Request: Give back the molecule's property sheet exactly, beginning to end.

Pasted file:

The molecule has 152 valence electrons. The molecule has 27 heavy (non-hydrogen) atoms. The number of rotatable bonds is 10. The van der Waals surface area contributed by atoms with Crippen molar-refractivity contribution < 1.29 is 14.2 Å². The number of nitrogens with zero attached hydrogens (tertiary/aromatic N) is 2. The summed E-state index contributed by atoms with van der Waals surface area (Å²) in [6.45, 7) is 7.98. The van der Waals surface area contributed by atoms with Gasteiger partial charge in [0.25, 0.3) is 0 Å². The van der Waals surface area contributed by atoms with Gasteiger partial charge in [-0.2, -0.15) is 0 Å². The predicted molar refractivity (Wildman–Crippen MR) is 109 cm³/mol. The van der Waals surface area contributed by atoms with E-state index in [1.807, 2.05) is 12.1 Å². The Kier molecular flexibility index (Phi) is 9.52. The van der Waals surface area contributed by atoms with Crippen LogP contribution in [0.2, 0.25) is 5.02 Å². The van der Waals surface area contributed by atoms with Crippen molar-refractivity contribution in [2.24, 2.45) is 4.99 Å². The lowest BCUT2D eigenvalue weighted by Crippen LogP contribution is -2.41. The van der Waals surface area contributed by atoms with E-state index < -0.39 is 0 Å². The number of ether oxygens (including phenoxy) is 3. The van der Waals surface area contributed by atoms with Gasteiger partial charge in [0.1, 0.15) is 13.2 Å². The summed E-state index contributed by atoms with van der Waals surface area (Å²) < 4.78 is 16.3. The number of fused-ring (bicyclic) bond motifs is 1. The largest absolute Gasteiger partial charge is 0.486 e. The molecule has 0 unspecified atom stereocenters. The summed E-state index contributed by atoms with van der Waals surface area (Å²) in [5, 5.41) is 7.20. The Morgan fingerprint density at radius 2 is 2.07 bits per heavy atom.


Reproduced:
The molecule has 152 valence electrons. The molecule has 27 heavy (non-hydrogen) atoms. The number of rotatable bonds is 10. The van der Waals surface area contributed by atoms with Crippen molar-refractivity contribution < 1.29 is 14.2 Å². The number of nitrogens with zero attached hydrogens (tertiary/aromatic N) is 2. The summed E-state index contributed by atoms with van der Waals surface area (Å²) in [6.45, 7) is 7.98. The van der Waals surface area contributed by atoms with Gasteiger partial charge in [0.25, 0.3) is 0 Å². The van der Waals surface area contributed by atoms with Gasteiger partial charge in [-0.2, -0.15) is 0 Å². The predicted molar refractivity (Wildman–Crippen MR) is 109 cm³/mol. The van der Waals surface area contributed by atoms with E-state index in [1.807, 2.05) is 12.1 Å². The Kier molecular flexibility index (Phi) is 9.52. The van der Waals surface area contributed by atoms with Crippen LogP contribution in [0.2, 0.25) is 5.02 Å². The van der Waals surface area contributed by atoms with Crippen molar-refractivity contribution in [2.24, 2.45) is 4.99 Å². The lowest BCUT2D eigenvalue weighted by Crippen LogP contribution is -2.41. The van der Waals surface area contributed by atoms with E-state index < -0.39 is 0 Å². The number of ether oxygens (including phenoxy) is 3. The van der Waals surface area contributed by atoms with Gasteiger partial charge in [0.1, 0.15) is 13.2 Å². The summed E-state index contributed by atoms with van der Waals surface area (Å²) < 4.78 is 16.3. The number of fused-ring (bicyclic) bond motifs is 1. The largest absolute Gasteiger partial charge is 0.486 e. The molecule has 0 unspecified atom stereocenters. The summed E-state index contributed by atoms with van der Waals surface area (Å²) in [5, 5.41) is 7.20. The Morgan fingerprint density at radius 2 is 2.07 bits per heavy atom.